December 1, 2011: A Suitable Boy suits me fine

I just spent the last month reading Vikram Seth’s A Suitable Boy, 1400+ pages long, ten years in its writing and finally published in 1993.  I selected it because a) although not an award-winner it’s an English language classic  b) I love epic novels and c) it’s about India.  As a piece of literature it is unparalleled for both its scope and characterizations, and for Bollywood addicts it will seem both familiar and highly explanatory.  A novel like this can provide insights into culturally-driven motivations that no film, even the most melodramatic ones, could handle.  I simply adored it.

The time period is 1951-52 and the setting is (primarily) the fictional state of Purva Pradesh, in the the fictional city of Brahmpur, a large university town along the Ganges that seems to be a couple of days’ train ride to both Lucknow and the “big city” of Calcutta.  The story centers on three extended and interrelated upper-middle-class families–the Mehras, the Kapoors and the Chatterjis–and their friends, the family of the Nawab of Baitar (the Khans).  Every character in every family, as well as several of their friends, acquaintances and bosses, gets a narrative arc.  Some of the tales are poignant, such as feckless and citified Maan Kapoor’s sojourn in a rural village where he learns some key life lessons, and a tragedy that befalls a young character during a religious festival.  Some are joyful–I loved the story of Savita Mehra Kapoor’s pregnancy and birth experience.  And, frankly, some of the narratives, particularly those discussing finance, verge on boring.   Seth even inserts himself, as a character writing a very long and meandering novel.

Although the thread tying the novel together is Mrs. Rupa Mehra’s search for a suitable boy for her youngest child, Lata, to marry, it

Author Vikram Seth

actually ranges very widely from city to rural village, from politics to academia to industry, to religion and cultural customs, to fashion and movies and literature and food and gardening and law enforcement and astrology and…you get the picture.  In fact, I can’t think of anything that isn’t addressed in some form in the novel.  Love, or rather, marriage, is the book’s central theme, with Lata accumulating no less than three suitors and proposals and trenchantly observing several other marriages for clues as to which choice will be best for the life which she intends to lead.  (interestingly–the choice of no-choice does not occur to her despite several unmarried-woman role models)  Who will she choose?  Will it be Amit Chatterji, the published writer ten years her senior but with whom she has so much in common?  Or will her mother’s preference prevail–the up-and-coming shoe executive Haresh Khanna who has not a few personality flaws?  Or will Lata follow her heart and marry Kabir Durrani, a fellow college student who is the one boy her family has deemed completely off-limits to her because of his religion?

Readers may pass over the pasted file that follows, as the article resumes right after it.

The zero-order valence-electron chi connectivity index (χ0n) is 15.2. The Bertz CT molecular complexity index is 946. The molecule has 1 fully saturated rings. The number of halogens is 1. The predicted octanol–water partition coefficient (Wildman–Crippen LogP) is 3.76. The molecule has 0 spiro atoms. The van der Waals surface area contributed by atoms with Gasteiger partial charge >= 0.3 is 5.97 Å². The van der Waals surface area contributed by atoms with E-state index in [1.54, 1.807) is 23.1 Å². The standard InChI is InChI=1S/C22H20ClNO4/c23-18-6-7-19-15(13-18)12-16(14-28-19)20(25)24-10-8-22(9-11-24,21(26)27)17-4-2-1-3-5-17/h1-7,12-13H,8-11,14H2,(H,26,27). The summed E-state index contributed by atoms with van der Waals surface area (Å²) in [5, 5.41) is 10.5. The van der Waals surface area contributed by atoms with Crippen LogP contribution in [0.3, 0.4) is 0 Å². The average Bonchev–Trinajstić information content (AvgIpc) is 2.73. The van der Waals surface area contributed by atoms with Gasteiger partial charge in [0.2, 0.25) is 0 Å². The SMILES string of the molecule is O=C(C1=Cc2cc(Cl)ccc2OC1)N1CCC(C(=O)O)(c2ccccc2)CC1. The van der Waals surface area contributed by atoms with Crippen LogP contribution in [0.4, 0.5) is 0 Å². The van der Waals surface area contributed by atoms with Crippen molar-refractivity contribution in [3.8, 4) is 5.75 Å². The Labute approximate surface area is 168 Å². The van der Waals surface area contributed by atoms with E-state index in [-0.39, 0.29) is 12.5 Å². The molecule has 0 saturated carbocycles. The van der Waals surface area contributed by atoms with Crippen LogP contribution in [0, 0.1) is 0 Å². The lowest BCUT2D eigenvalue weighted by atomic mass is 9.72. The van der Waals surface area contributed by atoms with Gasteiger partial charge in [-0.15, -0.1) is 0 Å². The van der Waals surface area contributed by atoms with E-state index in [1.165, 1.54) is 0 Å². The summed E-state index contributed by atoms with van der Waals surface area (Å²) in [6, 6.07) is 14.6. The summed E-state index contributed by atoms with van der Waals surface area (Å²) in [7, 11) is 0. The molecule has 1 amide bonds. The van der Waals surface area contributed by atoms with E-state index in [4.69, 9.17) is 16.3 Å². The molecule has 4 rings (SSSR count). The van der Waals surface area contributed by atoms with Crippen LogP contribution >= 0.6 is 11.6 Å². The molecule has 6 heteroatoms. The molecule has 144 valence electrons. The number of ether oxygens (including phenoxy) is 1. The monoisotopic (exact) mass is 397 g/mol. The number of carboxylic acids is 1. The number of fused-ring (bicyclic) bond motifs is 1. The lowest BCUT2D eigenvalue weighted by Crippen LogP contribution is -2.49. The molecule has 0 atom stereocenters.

Calcutta, c. 1950

Even though translating this novel to the silver screen would be absolutely impossible, I could see it done on television as a mini-series.  In fact, it was released as an episodic, five-hour  BBC radio play in 2002 with some actors Bollywood fans might recognize:  Boman Irani, Roshan Seth, Rahul Bose and Ayesha Dharkar.

But as a novel it’s as entertaining and diverting as Bollywood’s best.  Described by most readers as “Jane Austen meets Tolstoy,” A Suitable Boy will likely excite devotees of the Yash Raj imprimateur, stuffed as it is with cultural mores, wicked characterizations (Meenakshi Chatterji Mehra is hilarious in her social-climbing vacuousness, a perfect match for her husband Arun Mehra’s Anglified snob), oh-no-she-didn’t gossip, affairs, secret identities and several instances of unrequited love (some of them hideously tragic) before the inevitable happy ending.  There are even song interludes–or rather, poetry interludes that serve the same purpose as filmi songs.  One can have a great deal of fun casting the novel as a film from among current stars, and in fact I would encourage it to make the book come even more alive.  There is even a bit of film fandom:  the characters are obsessed with the current film release, the Nargis/Dilip Kumar starrer Deedar, which has been showing to packed audiences for months and its songs are on everyone’s lips.  This movie is described in the novel as being so emotional that it makes grown men sob uncontrollably, and has “…an unusually tragic ending, but one which did not make one wish to tear the screen apart or set fire to the theater.”  In fact, it is so popular that the ticket-buying queue retaliates on an annoying woman by blurting out the ending, spoiling it for her.   In short–it’s the perfect movie. (watch it online free here, unfortunately without subtitles)

And for those who completely fall in love with A Suitable Boy and want more, rest assured that Seth is working on a sequel called A Suitable Girl, set in modern-day India and nominally concerned with 80-year-old Lata’s search for a match for her grandson.  Even though it’s set to publish in 2013, look for it in…oh…2020 or so.  (I’m so mean)

Calcutta beauties, c. 1950

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2 Comments

  1. Now, I’m not even done with Midnight’s Children yet, and here you are sucking me into another lengthy novel! Darn you!

    Actually, I had been thinking about checking A Suitable Boy out, as I got that dramatization out of the library a few weeks back and found it very engrossing. It ran about six hours, and it really sucked you in. The voice actors are lovely and the director whets your appetite for more by keeping things short and sweet and intercutting with film music segues, and some lovely ghazals. He also left a few storylines hanging so I may have to read the whole book.

    Very nice post, Julie!

    • I’m so evil…!!!


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